Library Header Image
LSE Research Online LSE Library Services

Head-mounted displays and multisensory integration:replications and challenges

Tear, Morgan J., Harrison, William J., Thompson, Matthew B. and Sanderson, Penelope M. (2009) Head-mounted displays and multisensory integration:replications and challenges. In: Proceedings of the 53rd Annual Meeting of the Human Factors and Ergonomics Society, 2009-10-19 - 2009-10-23.

Full text not available from this repository.


Multisensory integration is the perceptual process by which the user of a Head-Mounted Display (HMD) combines, into a single object, vision from the HMD with concurrent auditory signals. Because HMD users are usually mobile, visual and auditory information may not always be spatially congruent, yet congruence is a requirement for multisensory integration to occur. Previous research has shown that multisensory integration was less effective when the user was walking and sound was delivered via a speaker in a fixed location. In Experiment 1, we showed that people integrate information less effectively when they hear sound from a speaker while they walk rather than sit, because they experience a combination of sound motion and background motion, not because of any workload associated with walking. In Experiment 2, in which participants’ multisensory integration performance did not rely on working memory, their performance is worse when they walk rather than sit when hearing sound with the earpiece, rather than in free-field. These mixed results highlight the difficulty in replicating multisensory integration research in applied contexts.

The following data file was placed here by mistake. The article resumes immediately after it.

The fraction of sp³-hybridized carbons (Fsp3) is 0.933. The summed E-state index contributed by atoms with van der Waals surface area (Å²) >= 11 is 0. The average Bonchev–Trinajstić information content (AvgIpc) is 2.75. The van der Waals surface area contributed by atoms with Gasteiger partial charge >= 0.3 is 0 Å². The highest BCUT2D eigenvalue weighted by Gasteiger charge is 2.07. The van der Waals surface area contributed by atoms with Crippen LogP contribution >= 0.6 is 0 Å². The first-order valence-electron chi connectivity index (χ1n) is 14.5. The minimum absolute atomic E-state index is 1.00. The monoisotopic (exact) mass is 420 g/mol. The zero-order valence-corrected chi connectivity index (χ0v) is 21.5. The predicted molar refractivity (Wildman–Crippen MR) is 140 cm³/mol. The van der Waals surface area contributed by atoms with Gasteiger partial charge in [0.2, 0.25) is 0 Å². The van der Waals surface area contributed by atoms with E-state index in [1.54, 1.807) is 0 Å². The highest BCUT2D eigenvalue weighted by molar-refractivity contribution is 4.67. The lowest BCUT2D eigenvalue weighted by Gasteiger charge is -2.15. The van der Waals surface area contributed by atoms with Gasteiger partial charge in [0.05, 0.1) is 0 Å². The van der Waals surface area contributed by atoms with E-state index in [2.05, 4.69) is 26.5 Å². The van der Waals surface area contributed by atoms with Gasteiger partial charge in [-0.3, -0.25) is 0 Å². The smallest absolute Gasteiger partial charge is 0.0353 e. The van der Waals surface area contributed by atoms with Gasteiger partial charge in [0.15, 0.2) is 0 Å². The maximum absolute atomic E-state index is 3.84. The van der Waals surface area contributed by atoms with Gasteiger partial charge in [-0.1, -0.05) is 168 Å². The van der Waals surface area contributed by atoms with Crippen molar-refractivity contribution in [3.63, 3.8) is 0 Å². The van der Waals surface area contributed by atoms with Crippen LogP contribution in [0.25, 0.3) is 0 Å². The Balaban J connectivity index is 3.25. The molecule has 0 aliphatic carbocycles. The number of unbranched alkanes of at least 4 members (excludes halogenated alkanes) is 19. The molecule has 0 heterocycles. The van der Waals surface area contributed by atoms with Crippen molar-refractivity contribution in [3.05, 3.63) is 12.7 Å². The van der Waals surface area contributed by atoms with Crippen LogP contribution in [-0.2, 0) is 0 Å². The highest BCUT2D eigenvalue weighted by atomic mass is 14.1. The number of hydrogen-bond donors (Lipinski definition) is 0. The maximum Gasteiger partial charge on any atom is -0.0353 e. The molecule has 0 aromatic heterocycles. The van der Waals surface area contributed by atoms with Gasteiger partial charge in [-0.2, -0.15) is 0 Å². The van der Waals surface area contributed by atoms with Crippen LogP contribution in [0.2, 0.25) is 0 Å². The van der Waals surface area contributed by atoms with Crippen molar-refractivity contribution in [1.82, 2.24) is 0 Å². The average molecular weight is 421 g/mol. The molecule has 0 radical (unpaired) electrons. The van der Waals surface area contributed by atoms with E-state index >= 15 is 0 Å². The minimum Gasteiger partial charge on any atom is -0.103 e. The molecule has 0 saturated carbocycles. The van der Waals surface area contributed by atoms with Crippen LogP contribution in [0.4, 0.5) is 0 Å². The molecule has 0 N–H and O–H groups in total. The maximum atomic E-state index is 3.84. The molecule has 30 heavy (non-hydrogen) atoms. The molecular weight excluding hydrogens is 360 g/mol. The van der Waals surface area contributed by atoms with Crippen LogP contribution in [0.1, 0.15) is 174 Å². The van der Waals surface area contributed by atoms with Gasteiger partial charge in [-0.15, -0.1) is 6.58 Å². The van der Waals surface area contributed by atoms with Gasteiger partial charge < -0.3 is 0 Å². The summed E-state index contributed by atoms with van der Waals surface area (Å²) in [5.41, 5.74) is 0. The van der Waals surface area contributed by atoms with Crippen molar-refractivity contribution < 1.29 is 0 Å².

Item Type: Conference or Workshop Item (Paper)
Official URL:
Additional Information: © 2009 SAGE
Divisions: Psychological and Behavioural Science
Subjects: H Social Sciences > H Social Sciences (General)
Sets: Departments > Social Psychology
Departments > Psychological and Behavioural Science
Date Deposited: 24 May 2016 15:25
Last Modified: 20 Feb 2021 02:35

Actions (login required)

View Item View Item